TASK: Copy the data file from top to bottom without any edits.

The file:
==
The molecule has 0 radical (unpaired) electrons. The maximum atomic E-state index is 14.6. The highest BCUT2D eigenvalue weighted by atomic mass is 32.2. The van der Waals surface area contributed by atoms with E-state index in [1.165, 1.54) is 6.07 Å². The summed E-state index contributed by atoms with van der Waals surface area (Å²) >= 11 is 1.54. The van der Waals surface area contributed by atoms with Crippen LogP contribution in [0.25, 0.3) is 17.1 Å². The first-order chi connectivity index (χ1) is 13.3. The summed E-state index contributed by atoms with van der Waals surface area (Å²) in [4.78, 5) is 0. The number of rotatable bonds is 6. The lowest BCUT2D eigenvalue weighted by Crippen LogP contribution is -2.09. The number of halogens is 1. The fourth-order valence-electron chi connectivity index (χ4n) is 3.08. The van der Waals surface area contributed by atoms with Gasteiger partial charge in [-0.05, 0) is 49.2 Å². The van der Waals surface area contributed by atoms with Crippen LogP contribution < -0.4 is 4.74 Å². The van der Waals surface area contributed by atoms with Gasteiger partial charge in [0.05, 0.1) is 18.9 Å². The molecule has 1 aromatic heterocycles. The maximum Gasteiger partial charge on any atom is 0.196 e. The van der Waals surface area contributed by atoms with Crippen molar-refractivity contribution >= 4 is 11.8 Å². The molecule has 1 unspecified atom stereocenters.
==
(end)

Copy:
The molecule has 0 radical (unpaired) electrons. The maximum atomic E-state index is 14.6. The highest BCUT2D eigenvalue weighted by atomic mass is 32.2. The van der Waals surface area contributed by atoms with E-state index in [1.165, 1.54) is 6.07 Å². The summed E-state index contributed by atoms with van der Waals surface area (Å²) >= 11 is 1.54. The van der Waals surface area contributed by atoms with Crippen LogP contribution in [0.25, 0.3) is 17.1 Å². The first-order chi connectivity index (χ1) is 13.3. The summed E-state index contributed by atoms with van der Waals surface area (Å²) in [4.78, 5) is 0. The number of rotatable bonds is 6. The lowest BCUT2D eigenvalue weighted by Crippen LogP contribution is -2.09. The number of halogens is 1. The fourth-order valence-electron chi connectivity index (χ4n) is 3.08. The van der Waals surface area contributed by atoms with Gasteiger partial charge in [-0.05, 0) is 49.2 Å². The van der Waals surface area contributed by atoms with Crippen LogP contribution < -0.4 is 4.74 Å². The van der Waals surface area contributed by atoms with Gasteiger partial charge in [0.05, 0.1) is 18.9 Å². The molecule has 1 aromatic heterocycles. The maximum Gasteiger partial charge on any atom is 0.196 e. The van der Waals surface area contributed by atoms with Crippen molar-refractivity contribution >= 4 is 11.8 Å². The molecule has 1 unspecified atom stereocenters.